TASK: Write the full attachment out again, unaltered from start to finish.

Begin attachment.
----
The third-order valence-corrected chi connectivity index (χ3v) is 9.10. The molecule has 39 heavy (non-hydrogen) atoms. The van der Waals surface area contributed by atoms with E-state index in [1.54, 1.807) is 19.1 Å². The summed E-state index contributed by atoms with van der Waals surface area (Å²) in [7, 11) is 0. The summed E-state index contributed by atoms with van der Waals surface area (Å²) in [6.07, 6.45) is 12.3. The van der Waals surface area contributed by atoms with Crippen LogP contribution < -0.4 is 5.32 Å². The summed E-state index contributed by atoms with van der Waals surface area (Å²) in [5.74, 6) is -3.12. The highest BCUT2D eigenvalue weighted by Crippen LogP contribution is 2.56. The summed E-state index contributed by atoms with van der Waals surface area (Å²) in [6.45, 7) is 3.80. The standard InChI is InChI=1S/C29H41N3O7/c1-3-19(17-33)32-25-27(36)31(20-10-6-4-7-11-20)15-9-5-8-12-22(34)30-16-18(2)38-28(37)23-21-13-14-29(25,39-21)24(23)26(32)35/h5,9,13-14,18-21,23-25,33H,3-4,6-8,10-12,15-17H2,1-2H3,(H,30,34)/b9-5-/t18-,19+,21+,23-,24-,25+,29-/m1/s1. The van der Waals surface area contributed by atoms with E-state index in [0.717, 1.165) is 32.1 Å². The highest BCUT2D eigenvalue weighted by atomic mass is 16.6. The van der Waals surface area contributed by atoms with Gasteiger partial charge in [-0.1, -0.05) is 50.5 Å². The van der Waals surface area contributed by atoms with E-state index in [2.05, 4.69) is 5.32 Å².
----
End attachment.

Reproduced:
The third-order valence-corrected chi connectivity index (χ3v) is 9.10. The molecule has 39 heavy (non-hydrogen) atoms. The van der Waals surface area contributed by atoms with E-state index in [1.54, 1.807) is 19.1 Å². The summed E-state index contributed by atoms with van der Waals surface area (Å²) in [7, 11) is 0. The summed E-state index contributed by atoms with van der Waals surface area (Å²) in [6.07, 6.45) is 12.3. The van der Waals surface area contributed by atoms with Crippen LogP contribution < -0.4 is 5.32 Å². The summed E-state index contributed by atoms with van der Waals surface area (Å²) in [5.74, 6) is -3.12. The highest BCUT2D eigenvalue weighted by Crippen LogP contribution is 2.56. The summed E-state index contributed by atoms with van der Waals surface area (Å²) in [6.45, 7) is 3.80. The standard InChI is InChI=1S/C29H41N3O7/c1-3-19(17-33)32-25-27(36)31(20-10-6-4-7-11-20)15-9-5-8-12-22(34)30-16-18(2)38-28(37)23-21-13-14-29(25,39-21)24(23)26(32)35/h5,9,13-14,18-21,23-25,33H,3-4,6-8,10-12,15-17H2,1-2H3,(H,30,34)/b9-5-/t18-,19+,21+,23-,24-,25+,29-/m1/s1. The van der Waals surface area contributed by atoms with E-state index in [0.717, 1.165) is 32.1 Å². The highest BCUT2D eigenvalue weighted by atomic mass is 16.6. The van der Waals surface area contributed by atoms with Gasteiger partial charge in [-0.1, -0.05) is 50.5 Å². The van der Waals surface area contributed by atoms with E-state index in [2.05, 4.69) is 5.32 Å².